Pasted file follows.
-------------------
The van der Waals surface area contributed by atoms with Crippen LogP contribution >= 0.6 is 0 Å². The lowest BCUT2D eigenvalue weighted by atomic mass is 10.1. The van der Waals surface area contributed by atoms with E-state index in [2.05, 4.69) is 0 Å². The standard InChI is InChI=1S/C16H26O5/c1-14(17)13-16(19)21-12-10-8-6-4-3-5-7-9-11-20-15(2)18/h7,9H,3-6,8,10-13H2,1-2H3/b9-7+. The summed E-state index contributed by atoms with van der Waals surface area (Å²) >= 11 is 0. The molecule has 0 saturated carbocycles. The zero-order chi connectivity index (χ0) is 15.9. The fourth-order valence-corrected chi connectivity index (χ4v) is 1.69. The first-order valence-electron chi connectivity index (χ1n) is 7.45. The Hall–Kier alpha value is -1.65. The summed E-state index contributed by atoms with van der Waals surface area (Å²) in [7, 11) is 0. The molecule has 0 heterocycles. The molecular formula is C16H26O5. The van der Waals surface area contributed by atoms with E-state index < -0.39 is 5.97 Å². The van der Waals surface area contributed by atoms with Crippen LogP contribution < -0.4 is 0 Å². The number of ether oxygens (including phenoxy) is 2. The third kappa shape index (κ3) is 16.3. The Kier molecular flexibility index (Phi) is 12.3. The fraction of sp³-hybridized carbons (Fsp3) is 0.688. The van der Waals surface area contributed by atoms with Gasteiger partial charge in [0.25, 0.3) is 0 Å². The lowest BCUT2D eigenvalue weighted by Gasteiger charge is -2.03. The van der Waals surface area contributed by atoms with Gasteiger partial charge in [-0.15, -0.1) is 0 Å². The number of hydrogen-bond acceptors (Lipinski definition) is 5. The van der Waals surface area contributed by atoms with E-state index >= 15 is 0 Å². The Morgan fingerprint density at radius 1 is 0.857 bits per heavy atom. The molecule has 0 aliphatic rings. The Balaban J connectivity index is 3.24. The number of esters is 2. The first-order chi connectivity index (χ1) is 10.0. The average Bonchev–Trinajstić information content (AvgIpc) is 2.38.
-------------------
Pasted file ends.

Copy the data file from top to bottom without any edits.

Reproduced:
The van der Waals surface area contributed by atoms with Crippen LogP contribution >= 0.6 is 0 Å². The lowest BCUT2D eigenvalue weighted by atomic mass is 10.1. The van der Waals surface area contributed by atoms with E-state index in [2.05, 4.69) is 0 Å². The standard InChI is InChI=1S/C16H26O5/c1-14(17)13-16(19)21-12-10-8-6-4-3-5-7-9-11-20-15(2)18/h7,9H,3-6,8,10-13H2,1-2H3/b9-7+. The summed E-state index contributed by atoms with van der Waals surface area (Å²) >= 11 is 0. The molecule has 0 saturated carbocycles. The zero-order chi connectivity index (χ0) is 15.9. The fourth-order valence-corrected chi connectivity index (χ4v) is 1.69. The first-order valence-electron chi connectivity index (χ1n) is 7.45. The Hall–Kier alpha value is -1.65. The summed E-state index contributed by atoms with van der Waals surface area (Å²) in [7, 11) is 0. The molecule has 0 heterocycles. The molecular formula is C16H26O5. The van der Waals surface area contributed by atoms with E-state index < -0.39 is 5.97 Å². The van der Waals surface area contributed by atoms with Crippen LogP contribution < -0.4 is 0 Å². The number of ether oxygens (including phenoxy) is 2. The third kappa shape index (κ3) is 16.3. The Kier molecular flexibility index (Phi) is 12.3. The fraction of sp³-hybridized carbons (Fsp3) is 0.688. The van der Waals surface area contributed by atoms with Gasteiger partial charge in [0.25, 0.3) is 0 Å². The lowest BCUT2D eigenvalue weighted by Gasteiger charge is -2.03. The van der Waals surface area contributed by atoms with Gasteiger partial charge in [-0.15, -0.1) is 0 Å². The number of hydrogen-bond acceptors (Lipinski definition) is 5. The van der Waals surface area contributed by atoms with E-state index >= 15 is 0 Å². The Morgan fingerprint density at radius 1 is 0.857 bits per heavy atom. The molecule has 0 aliphatic rings. The Balaban J connectivity index is 3.24. The number of esters is 2. The first-order chi connectivity index (χ1) is 10.0. The average Bonchev–Trinajstić information content (AvgIpc) is 2.38.